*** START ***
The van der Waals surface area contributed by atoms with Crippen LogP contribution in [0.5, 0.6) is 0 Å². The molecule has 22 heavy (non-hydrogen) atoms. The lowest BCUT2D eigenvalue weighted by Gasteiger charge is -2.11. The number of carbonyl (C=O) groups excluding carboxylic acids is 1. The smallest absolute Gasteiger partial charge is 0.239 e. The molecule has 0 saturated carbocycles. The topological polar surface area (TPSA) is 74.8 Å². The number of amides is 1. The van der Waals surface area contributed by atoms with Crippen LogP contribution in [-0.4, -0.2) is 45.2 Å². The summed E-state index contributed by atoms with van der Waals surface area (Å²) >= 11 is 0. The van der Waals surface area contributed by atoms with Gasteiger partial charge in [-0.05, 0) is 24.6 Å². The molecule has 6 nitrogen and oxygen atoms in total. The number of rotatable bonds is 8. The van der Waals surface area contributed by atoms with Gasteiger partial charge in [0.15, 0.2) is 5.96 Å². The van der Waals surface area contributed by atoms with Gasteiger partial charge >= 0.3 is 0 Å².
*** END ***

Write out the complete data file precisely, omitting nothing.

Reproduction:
The van der Waals surface area contributed by atoms with Crippen LogP contribution in [0.5, 0.6) is 0 Å². The molecule has 22 heavy (non-hydrogen) atoms. The lowest BCUT2D eigenvalue weighted by Gasteiger charge is -2.11. The number of carbonyl (C=O) groups excluding carboxylic acids is 1. The smallest absolute Gasteiger partial charge is 0.239 e. The molecule has 0 saturated carbocycles. The topological polar surface area (TPSA) is 74.8 Å². The number of amides is 1. The van der Waals surface area contributed by atoms with Crippen LogP contribution in [-0.4, -0.2) is 45.2 Å². The summed E-state index contributed by atoms with van der Waals surface area (Å²) >= 11 is 0. The van der Waals surface area contributed by atoms with Gasteiger partial charge in [-0.05, 0) is 24.6 Å². The molecule has 6 nitrogen and oxygen atoms in total. The number of rotatable bonds is 8. The van der Waals surface area contributed by atoms with Gasteiger partial charge in [0.15, 0.2) is 5.96 Å². The van der Waals surface area contributed by atoms with Gasteiger partial charge >= 0.3 is 0 Å².